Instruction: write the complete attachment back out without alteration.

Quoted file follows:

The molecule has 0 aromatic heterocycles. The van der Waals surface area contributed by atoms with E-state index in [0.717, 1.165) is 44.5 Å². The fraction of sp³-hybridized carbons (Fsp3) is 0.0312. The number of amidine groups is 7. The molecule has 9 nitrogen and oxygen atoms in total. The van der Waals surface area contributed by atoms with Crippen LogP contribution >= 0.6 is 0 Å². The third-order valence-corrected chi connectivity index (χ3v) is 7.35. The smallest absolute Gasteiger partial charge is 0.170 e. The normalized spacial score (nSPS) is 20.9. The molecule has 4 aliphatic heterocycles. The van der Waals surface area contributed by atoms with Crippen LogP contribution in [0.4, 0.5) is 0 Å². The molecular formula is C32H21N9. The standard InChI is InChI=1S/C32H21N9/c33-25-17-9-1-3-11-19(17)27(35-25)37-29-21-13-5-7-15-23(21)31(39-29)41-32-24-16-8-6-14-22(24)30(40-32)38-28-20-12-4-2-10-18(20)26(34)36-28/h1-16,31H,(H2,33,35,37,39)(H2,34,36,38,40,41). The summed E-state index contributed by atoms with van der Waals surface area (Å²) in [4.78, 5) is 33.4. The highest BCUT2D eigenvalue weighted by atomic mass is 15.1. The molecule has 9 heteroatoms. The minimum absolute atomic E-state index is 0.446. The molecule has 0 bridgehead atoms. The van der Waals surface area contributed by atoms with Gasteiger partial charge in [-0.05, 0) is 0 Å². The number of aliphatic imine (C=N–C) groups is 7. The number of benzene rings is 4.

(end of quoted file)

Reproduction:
The molecule has 0 aromatic heterocycles. The van der Waals surface area contributed by atoms with E-state index in [0.717, 1.165) is 44.5 Å². The fraction of sp³-hybridized carbons (Fsp3) is 0.0312. The number of amidine groups is 7. The molecule has 9 nitrogen and oxygen atoms in total. The van der Waals surface area contributed by atoms with Crippen LogP contribution >= 0.6 is 0 Å². The third-order valence-corrected chi connectivity index (χ3v) is 7.35. The smallest absolute Gasteiger partial charge is 0.170 e. The normalized spacial score (nSPS) is 20.9. The molecule has 4 aliphatic heterocycles. The van der Waals surface area contributed by atoms with Crippen LogP contribution in [0.4, 0.5) is 0 Å². The molecular formula is C32H21N9. The standard InChI is InChI=1S/C32H21N9/c33-25-17-9-1-3-11-19(17)27(35-25)37-29-21-13-5-7-15-23(21)31(39-29)41-32-24-16-8-6-14-22(24)30(40-32)38-28-20-12-4-2-10-18(20)26(34)36-28/h1-16,31H,(H2,33,35,37,39)(H2,34,36,38,40,41). The summed E-state index contributed by atoms with van der Waals surface area (Å²) in [4.78, 5) is 33.4. The highest BCUT2D eigenvalue weighted by atomic mass is 15.1. The molecule has 9 heteroatoms. The minimum absolute atomic E-state index is 0.446. The molecule has 0 bridgehead atoms. The van der Waals surface area contributed by atoms with Gasteiger partial charge in [-0.05, 0) is 0 Å². The number of aliphatic imine (C=N–C) groups is 7. The number of benzene rings is 4.